A few years back Hindustan Unilever experimented with Bru Café at Mumbai as a brand experience center and the Tata Group has experimented with the Brooke Bond Café at Mumbai and Tata-Cha at Bangalore, both of which haven’t expanded for reasons best known to Tata Sons. Bru Café eventually never scaled since the instant coffee was not what the consumer was willing to pay a premium for. Bru and Nescafe Sunrise are the Top 2 operators in the Rs. 2,000 Crores pa Instant Coffee Market in India with over 40% market share together with numerous others such as ITC's Sunbean, Levista, Continental Coffee, Leo Coffee, Narasus Coffee and many others are stacked up one behind the other in one of the smallest Coffee Markets (by value) in the world, disproportionate to the population size. Nescafe has been able to open Kiosks at various establishments such as Airports, Railway Stations and Corporate Tech Parks while Bru has penetrated deep in to the small and medium size offices and corporates with over 25,000 installations cumulatively across all its formats.

With 50% of India’s population under the age of 35 years, a substantial exposure among the Gen Y, Gen Z and the Millennials to global culture and higher disposable incomes than the immediate previous generations, the Café boom is yet to even begin in my opinion. But it would be fraught with challenges. Getting the right real estate is the prime challenge. Then comes standardizing the F&B assortments so the crew at café can prepare with limited OTJ training. Third, deep pockets to keep consumers coming back for repeat visits. But the good news is that the potential Consumer is not just ready but is willing to pay a premium for discerning concepts.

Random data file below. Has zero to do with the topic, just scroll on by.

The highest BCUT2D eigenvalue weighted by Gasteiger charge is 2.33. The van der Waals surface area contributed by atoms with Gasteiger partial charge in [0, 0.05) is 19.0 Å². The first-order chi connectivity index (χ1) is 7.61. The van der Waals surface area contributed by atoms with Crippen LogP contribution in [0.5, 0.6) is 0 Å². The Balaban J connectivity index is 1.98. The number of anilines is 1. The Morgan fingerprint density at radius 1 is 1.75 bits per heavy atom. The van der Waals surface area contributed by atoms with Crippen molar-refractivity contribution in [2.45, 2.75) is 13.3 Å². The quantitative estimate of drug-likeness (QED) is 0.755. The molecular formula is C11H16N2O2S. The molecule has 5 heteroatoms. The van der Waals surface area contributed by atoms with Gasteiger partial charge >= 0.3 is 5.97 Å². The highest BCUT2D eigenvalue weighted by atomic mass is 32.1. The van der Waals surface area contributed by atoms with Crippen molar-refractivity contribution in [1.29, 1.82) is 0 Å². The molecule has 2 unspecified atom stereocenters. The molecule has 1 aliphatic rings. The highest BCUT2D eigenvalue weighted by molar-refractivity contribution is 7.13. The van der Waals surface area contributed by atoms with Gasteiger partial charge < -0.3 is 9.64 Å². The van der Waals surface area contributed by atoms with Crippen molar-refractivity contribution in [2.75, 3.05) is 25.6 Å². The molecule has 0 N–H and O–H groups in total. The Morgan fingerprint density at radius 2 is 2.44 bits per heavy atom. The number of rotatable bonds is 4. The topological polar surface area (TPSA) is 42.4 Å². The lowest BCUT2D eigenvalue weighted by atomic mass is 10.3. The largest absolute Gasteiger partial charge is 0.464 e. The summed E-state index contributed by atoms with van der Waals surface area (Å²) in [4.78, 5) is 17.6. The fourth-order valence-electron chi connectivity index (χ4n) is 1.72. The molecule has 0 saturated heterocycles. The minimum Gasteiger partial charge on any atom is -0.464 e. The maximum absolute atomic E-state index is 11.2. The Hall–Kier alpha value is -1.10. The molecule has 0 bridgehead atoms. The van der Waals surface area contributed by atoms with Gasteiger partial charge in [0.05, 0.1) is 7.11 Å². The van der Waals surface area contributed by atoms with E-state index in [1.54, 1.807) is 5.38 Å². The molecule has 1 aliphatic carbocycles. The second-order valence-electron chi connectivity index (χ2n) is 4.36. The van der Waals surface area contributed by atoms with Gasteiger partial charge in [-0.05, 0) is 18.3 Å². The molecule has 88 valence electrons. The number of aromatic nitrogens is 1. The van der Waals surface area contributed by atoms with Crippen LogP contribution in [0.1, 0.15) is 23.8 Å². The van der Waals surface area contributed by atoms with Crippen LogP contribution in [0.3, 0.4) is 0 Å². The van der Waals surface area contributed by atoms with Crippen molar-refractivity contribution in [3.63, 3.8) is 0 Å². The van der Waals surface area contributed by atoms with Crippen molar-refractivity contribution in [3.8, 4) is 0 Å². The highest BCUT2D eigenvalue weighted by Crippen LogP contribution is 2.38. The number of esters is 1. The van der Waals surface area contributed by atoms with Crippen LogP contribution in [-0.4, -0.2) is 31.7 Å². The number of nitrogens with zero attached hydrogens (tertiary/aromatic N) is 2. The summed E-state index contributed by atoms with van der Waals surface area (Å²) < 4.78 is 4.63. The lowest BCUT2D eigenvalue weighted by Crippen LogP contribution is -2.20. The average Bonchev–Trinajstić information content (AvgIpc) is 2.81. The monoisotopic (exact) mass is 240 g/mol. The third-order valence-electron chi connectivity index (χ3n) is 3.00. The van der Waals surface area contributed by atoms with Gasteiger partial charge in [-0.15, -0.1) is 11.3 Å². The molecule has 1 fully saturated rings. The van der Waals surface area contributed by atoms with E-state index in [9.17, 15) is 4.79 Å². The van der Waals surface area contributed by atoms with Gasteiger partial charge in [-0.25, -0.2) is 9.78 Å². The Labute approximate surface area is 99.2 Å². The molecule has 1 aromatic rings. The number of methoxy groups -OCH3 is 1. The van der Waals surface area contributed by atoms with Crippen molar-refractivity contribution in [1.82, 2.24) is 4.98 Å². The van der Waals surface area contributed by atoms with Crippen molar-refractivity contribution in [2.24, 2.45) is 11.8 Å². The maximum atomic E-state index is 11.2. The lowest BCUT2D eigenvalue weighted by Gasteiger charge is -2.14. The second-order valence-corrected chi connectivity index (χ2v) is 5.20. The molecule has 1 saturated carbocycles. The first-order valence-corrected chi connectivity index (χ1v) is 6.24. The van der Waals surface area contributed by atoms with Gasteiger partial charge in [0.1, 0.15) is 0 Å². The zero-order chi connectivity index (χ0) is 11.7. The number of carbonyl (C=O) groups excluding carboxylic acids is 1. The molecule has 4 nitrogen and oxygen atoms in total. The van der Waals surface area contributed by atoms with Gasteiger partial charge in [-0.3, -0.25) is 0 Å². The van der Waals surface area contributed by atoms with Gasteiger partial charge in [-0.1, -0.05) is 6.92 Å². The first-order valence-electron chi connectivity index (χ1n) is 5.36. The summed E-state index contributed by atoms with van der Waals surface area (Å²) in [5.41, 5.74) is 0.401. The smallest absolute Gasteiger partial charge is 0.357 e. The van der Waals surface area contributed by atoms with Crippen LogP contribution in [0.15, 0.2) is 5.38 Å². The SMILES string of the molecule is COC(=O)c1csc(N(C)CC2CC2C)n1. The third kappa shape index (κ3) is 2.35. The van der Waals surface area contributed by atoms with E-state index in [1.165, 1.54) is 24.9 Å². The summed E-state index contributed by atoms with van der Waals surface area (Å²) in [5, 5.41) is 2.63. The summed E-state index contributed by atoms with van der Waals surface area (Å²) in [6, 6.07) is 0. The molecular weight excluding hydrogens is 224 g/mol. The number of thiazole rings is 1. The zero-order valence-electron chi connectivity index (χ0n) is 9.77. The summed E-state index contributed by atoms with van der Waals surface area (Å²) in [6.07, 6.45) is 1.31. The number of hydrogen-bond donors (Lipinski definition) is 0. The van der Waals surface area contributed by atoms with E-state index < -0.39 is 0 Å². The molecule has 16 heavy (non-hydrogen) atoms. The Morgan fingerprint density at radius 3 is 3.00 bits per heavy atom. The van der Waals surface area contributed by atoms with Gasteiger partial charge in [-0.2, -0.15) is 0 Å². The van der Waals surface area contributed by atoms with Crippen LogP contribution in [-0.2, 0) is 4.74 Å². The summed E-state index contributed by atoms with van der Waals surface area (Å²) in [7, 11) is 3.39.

As I write this article, Gloria Jeans is making a comeback, CCD is about to get a new Investor cum Owner and a few interesting brands are scaling. Exciting space ahead. So I can write more interesting stuff about my favourite beverage, more often.


Wednesday, April 10, 2019

Retailers and Jet Airways – Cross Learnings

I had just started flying frequently from Bangalore to Delhi for monthly meetings and the preferred choice those days was Jet Airways (9W). Their on-board service was perhaps the best in class (the only comparison was the erstwhile Indian Airlines) and a few years later, maybe Kingfisher. Even with the popularity of the red-dress stewards with mini-skirts that attracted millions of flyers (forget not those plastic Kingfisher branded earphones), the Corporate Traveller still preferred 9W. There were many reasons for this choice, despite their pricing being 7-9% higher than Kingfisher and almost 1.5 times of Indigo and Spicejet in the later years. 


The Jet Airways – Citibank co-branded Credit Card was a must have on our wallets in the later part of the Millennium. The card provided several intrinsic benefits – including Lounge access at Airports as well as shopping and dining benefits across the country. The 5 Tier membership on Jet Privilege, among India’s largest Loyalty Program was similar to the Snakes & Ladder game, that travellers had to cautiously fly a designated number of flights in a quarter to retain their Membership Tiers. And how can I forget the uncountable “upgrades” I have enjoyed on 9W from Economy to Business to even First Class! 

Move over Kingfisher, which many Corporate Travellers thought were more hype and publicity than 9W which had a very genuine care for travellers. Be it the highly curated gourmet food menu even on Economy Class, Coat hangers for Business Travellers and an overall, relaxed travel experience for toddlers to Senior Citizens, these were a few things that attracted passengers until a few years ago. Around a decade back, 9W acquired Sahara Airlines only to burn out too soon, even as the low-cost airlines were matching or lowering air fares what Sahara offered. And after the merger completed, 9W continued to be a premier airline, some even calling it elitist. It was common to see celebrities, cricketers, reputed Business Leaders and many more socially popular people on board 9W. Even without the selfie melees those days, it was nice interacting with such personalities often on board or at the 9W Lounges.